People have died from tobacco-related diseases since the opening of the first FCTC working group on 28 October 1999.
- Created on 21 July 2010
Syed Mahbubul Alam’s career in tobacco control began when a transnational tobacco company sailed its yacht into Bangladesh in the hopes of finding new cigarette addicts.
British American Tobacco (BAT) owned the yacht, and had named it after one of its cigarette brands, the John Player Gold Leaf. In 1991, the yacht set sail on a “Voyage of Discovery” from London to 17 countries in 170 days, with the final destination being Chittagong - a port city in Bangladesh.
The voyage was a thinly veiled attempt by BAT to attract new smokers in targeted countries. As advertising for the voyage began to appear on billboards, in newspapers and at tobacco sales counters in these countries, civil liberties groups united in their outrage and began to plan ways to protest the voyage.
- Created on 16 June 2010
Updated 26/6/2016 - Dr Patrick Musavuli is no longer an FCA regional coordinator.
If all African countries are to kick the tobacco epidemic they must ratify and implement the Framework Convention on Tobacco Control (FCTC), says Dr Patrick Musavuli – the Framework Convention Alliance’s (FCA) newly appointed regional coordinator (RC) for the WHO Africa Region (AFRO).
As of June 1 Patrick began his new FCA appointment and is already immersed in his job, which involves coordinating FCA's campaign activities in the African region, and playing an integral role in the African Tobacco Control Consortium (ATCC).
- Created on 27 April 2010
Since its inception five years ago, the Tanzania Tobacco Control Forum (TTCF) has been vital in Tanzania’s fight against tobacco consumption.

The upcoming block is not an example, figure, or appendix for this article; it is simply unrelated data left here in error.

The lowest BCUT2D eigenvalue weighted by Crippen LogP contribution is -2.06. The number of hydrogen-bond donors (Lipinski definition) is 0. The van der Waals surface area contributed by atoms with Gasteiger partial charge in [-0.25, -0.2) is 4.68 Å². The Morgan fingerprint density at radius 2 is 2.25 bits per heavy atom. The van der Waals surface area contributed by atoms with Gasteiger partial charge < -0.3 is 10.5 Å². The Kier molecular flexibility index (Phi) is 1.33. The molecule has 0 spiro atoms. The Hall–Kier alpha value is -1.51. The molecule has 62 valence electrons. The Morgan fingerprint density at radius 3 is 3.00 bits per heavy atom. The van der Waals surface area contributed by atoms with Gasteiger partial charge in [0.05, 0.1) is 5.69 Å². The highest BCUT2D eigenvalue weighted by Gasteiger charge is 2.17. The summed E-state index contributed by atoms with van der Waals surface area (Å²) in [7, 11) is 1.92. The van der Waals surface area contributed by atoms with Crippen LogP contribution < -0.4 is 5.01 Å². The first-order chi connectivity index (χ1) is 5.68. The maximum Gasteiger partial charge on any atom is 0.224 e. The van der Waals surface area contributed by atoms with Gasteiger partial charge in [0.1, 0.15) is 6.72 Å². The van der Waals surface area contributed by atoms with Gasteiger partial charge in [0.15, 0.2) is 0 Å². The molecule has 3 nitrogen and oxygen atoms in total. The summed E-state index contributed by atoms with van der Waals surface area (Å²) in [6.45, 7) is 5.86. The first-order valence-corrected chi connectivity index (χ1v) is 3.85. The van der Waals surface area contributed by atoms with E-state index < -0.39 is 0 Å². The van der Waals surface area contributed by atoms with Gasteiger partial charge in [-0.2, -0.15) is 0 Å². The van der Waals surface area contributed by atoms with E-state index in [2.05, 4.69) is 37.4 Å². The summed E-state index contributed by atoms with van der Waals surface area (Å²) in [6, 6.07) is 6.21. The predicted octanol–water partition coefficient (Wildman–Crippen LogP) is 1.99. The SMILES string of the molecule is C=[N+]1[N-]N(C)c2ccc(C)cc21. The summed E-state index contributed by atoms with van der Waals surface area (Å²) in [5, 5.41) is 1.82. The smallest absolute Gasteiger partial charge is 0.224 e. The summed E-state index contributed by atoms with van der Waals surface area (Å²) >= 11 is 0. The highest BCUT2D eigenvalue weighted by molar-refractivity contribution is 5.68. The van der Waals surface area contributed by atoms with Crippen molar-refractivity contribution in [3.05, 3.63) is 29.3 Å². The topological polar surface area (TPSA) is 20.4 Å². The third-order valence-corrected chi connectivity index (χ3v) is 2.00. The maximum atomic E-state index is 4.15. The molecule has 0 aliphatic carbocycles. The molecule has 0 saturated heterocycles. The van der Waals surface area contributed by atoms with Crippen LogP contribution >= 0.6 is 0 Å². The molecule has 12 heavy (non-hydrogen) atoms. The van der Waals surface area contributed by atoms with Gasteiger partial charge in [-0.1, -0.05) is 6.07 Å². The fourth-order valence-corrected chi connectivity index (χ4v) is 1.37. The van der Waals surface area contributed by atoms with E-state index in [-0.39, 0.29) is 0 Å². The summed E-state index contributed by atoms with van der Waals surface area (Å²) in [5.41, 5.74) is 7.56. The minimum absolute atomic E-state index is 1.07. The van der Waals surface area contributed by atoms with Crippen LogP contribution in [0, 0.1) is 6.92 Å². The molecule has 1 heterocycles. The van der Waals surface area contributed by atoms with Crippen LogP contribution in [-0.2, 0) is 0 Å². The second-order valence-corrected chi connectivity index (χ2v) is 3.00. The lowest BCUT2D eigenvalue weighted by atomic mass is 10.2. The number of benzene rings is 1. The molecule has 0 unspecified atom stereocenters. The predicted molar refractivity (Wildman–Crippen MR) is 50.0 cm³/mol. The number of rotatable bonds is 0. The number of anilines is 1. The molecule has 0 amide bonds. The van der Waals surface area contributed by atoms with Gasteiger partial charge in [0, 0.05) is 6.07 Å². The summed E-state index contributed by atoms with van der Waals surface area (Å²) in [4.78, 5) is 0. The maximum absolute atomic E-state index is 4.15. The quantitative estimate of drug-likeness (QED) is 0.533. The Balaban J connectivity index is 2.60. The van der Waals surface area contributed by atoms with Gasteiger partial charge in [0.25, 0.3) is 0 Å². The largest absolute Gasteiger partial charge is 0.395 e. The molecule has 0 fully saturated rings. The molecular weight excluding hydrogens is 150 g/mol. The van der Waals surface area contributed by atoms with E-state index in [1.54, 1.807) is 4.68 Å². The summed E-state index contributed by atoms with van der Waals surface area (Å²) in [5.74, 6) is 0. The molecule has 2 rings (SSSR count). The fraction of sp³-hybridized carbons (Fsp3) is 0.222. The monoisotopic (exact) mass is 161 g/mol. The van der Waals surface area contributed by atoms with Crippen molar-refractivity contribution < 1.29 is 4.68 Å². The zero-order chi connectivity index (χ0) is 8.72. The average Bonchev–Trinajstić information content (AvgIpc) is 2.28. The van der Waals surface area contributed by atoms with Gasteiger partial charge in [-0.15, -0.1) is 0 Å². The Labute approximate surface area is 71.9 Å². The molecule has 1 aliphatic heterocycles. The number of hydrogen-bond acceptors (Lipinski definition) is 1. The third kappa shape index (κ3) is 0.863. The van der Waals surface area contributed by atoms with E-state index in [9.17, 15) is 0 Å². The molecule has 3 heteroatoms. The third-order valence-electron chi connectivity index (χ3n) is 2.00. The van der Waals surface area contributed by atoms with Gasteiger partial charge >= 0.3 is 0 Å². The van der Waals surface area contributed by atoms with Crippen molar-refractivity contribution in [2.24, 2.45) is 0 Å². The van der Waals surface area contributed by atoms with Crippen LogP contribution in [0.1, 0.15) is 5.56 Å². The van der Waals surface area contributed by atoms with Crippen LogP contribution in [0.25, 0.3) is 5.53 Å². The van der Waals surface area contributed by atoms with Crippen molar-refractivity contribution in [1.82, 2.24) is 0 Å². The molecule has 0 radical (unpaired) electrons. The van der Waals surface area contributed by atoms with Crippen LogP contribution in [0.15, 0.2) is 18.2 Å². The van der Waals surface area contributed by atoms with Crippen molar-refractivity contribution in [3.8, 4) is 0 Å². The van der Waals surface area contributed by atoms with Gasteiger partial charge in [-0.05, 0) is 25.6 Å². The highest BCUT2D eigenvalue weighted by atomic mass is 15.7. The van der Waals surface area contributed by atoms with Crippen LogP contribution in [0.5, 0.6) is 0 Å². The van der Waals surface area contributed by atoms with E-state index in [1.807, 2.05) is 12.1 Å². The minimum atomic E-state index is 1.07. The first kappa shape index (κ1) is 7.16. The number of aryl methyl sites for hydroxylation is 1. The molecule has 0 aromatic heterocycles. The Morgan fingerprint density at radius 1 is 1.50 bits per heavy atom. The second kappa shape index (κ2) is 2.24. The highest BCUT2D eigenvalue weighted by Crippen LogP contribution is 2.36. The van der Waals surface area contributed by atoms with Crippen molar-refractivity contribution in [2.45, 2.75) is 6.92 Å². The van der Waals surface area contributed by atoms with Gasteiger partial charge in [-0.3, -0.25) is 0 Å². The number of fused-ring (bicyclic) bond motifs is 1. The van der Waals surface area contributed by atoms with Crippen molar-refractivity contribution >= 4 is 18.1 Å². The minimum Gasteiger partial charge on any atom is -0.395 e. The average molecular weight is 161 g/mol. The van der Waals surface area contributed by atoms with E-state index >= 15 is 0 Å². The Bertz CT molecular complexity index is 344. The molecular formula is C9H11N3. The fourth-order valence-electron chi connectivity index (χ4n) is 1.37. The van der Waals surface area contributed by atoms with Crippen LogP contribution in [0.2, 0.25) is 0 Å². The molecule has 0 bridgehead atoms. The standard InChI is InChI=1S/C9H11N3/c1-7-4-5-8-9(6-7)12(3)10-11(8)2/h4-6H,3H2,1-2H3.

TTCF executive director Lutgard Kokulinda Kagaruki says the organization played a significant role during the Framework Convention on Tobacco Control (FCTC) ratification process in Tanzania during 2007 by re-educating MPs about tobacco not being vital for the country’s economy.
- Created on 24 March 2010
Effective tobacco control in Ghana is crucial for the country to drastically reduce death and disease associated with tobacco use and exposure to tobacco smoke, says Issah Ali, Executive Director of Vision for Alternative Development (VALD).
Ali says that effective tobacco control in his country depends on proper implementation of the WHO Framework Convention on Tobacco Control (FCTC) and the Tobacco Control Measures of The Public Health Act 2012 (Act 851).
Ebeh Adayade Kodjo, executive director of Alliance Nationale des Consommateurs et de l’Environnement (ANCE-Togo)
- Created on 15 January 2010
Tobacco is a serious cause of death in West Africa’s Togo, and if nothing is done about this by 2030 it will kill more than 20 per cent of the country’s population, says executive director of Alliance Nationale des Consommateurs et de l’Environnement (ANCE-Togo) Ebeh Adayade Kodjo.
“The current situation is alarming,” he says. “We would like to invite donors to support us to change the situation, change lives and promote the sustainable development of Togo.”